The San Diego Symphony presented a glittering holiday gift to audiences with its final Jacobs Masterworks program of 2015, featuring the BrahmsDouble Concerto and Berlioz's Te Deum, the first time the orchestra had programmed it. Just as noteworthy were the two soloists in the Brahms: SDS concertmaster Jeff Thayer and cello wunderkind Alisa Weilerstein.

Alisa Weilerstein © Robin Thomson | Decca
Alisa Weilerstein
© Robin Thomson | Decca
Brahms dedicated his final work involving orchestra to Joseph Joachim, the most prominent violinist of the time. The two musicians had been extremely close friends, until a falling out had put a damper on their relationship. Brahms made a conciliatory attempt by proposing a double concerto for Joachim. The work succeeded in bringing the two former comrades back together, and along with cellist Robert Hausmann, Joachim performed the 1887 première of this “concerto for giant violin” with Brahms conducting. 

Thayer ranks high on the list of classical music’s outstanding concertmasters who also excel as soloists (the late Joseph Silverstein, for 22 years the concertmaster of the Boston Symphony Orchestra, comes to mind). Thayer’s performance last season of Bruch’s Scottish Fantasy was striking in its virtuosity. MacArthur “genius grant” Fellowship award winner Weilerstein has captured the attention of classical music aficionados since her solo debut at the age of 13 with the Cleveland Orchestra. To the manner born (her father is former Cleveland Quartet founding violinist Donald Weilerstein), this arresting performer of both standard and contemporary repertoire with leading American and European orchestras is well known for her concerto commissions from major composers.

The two musicians showed equal stature musically, technically and interpretatively. Weilerstein’s characteristic grand physical gestures, evoking those of the late virtuoso cellist Jacqueline du Pré, are completely convincing: every motion portrays true feeling and deep connection with the music. By contrast, Thayer’s gestures are economical, yet appropriate for his elegant style. The two together shaped a formidable team, marrying their individual talents in a seamless rendering. Their synchronicity was staggering; they meshed together superbly on every note and phrase.

At almost double the length of the Brahms, Berlioz’s Te Deum fittingly dominated the second half of the program. Known for his ability to create spectacle and pageantry in his compositions, often with the use of staggering numbers of performers, Berlioz also was keen on portraying the music’s architecture: the spatial relationship between the notes themselves, and their auditory origins. He melded these elements in his liturgical works, the most colossal of which are the Requiem and the Te Deum.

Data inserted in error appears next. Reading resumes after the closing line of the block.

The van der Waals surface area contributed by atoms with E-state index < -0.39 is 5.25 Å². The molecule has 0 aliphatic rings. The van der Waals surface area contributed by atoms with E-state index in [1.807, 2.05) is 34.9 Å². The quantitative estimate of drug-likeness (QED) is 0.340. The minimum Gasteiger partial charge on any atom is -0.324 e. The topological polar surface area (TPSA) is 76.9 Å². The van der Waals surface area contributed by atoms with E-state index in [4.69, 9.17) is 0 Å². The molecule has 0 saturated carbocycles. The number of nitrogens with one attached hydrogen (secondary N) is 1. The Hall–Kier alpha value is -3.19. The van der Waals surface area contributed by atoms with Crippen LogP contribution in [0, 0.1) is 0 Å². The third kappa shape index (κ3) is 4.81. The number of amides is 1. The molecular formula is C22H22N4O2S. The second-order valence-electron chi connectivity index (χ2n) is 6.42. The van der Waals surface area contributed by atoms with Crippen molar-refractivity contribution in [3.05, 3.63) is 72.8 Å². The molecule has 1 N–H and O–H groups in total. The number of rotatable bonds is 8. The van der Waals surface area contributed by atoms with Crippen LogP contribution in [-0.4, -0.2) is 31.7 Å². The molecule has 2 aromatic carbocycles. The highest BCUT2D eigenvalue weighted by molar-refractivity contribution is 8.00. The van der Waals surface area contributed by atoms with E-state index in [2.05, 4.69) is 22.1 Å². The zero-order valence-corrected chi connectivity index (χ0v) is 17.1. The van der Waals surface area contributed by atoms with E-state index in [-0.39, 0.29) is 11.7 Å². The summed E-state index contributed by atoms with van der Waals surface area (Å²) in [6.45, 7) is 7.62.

The latter work may be less well known, but it is equally dazzling. In it Berlioz utilized some of the music originally intended as a secular piece singing the praises of Napoleon Bonaparte, in a grand setting of a hymn of devotion dating from medieval times. Scored for three separate choruses (in this case a massive triple chorus), an orchestra in which brass, woodwinds and percussion sections are highly augmented, a solo tenor, and an extremely prominent organ, the total effect is of a showpiece of titanic proportions.

Jahja Ling masterfully commanded these troops without seeming overly controlling, allowing the music to surge forth, and providing the opportunity for the vast numbers of performers (admittedly less than the 900-plus that Berlioz led in the 1855 première, but nonetheless strikingly powerful) to display their full collective potential. To the standard six-movement setting, Ling chose to add two seldom-performed movements, Praeludium and March, traditionally used in Berlioz’ time to honor military victories: somewhat superfluous but nonetheless spirited examples of Berlioz’ unique style.

In the opening, Ling elicited maximum sound from the booming chords of the orchestra and organ, provided stark contrast with juxtaposed hushed tones, seamlessly transitioned into the organ prelude introduction to the Tibi omnes, and then brought out the poignancy of the cry for mercy in the Dignare. The maestro sustained magnificence and breadth through the massive fugal Judex crederis, the longest and most grandiose of the eight movements, emphasizing the movements’ bizarre rule-breaking harmonic wanderings to portray the terrorizing aspects of the Day of Judgement. 

John Russell’s light, pleasing tenor graced the Te ergo quoesumus section. Excellent organist Chelsea Chen immediately grabbed the attention and sustained it throughout, providing the glue for the amassed orchestral and choral forces. The San Diego Master Chorale, always impressive, gave a powerful rendering of epic proportions, in passages reminiscent of monumental choral sections in Berlioz’ most popular opera, Les Troyens.

With such a virtuoso display of orchestral and choral might in a rarely heard religious work filled with majestic splendor and grandeur, Sunday morning’s holiday church service might well be considered superfluous.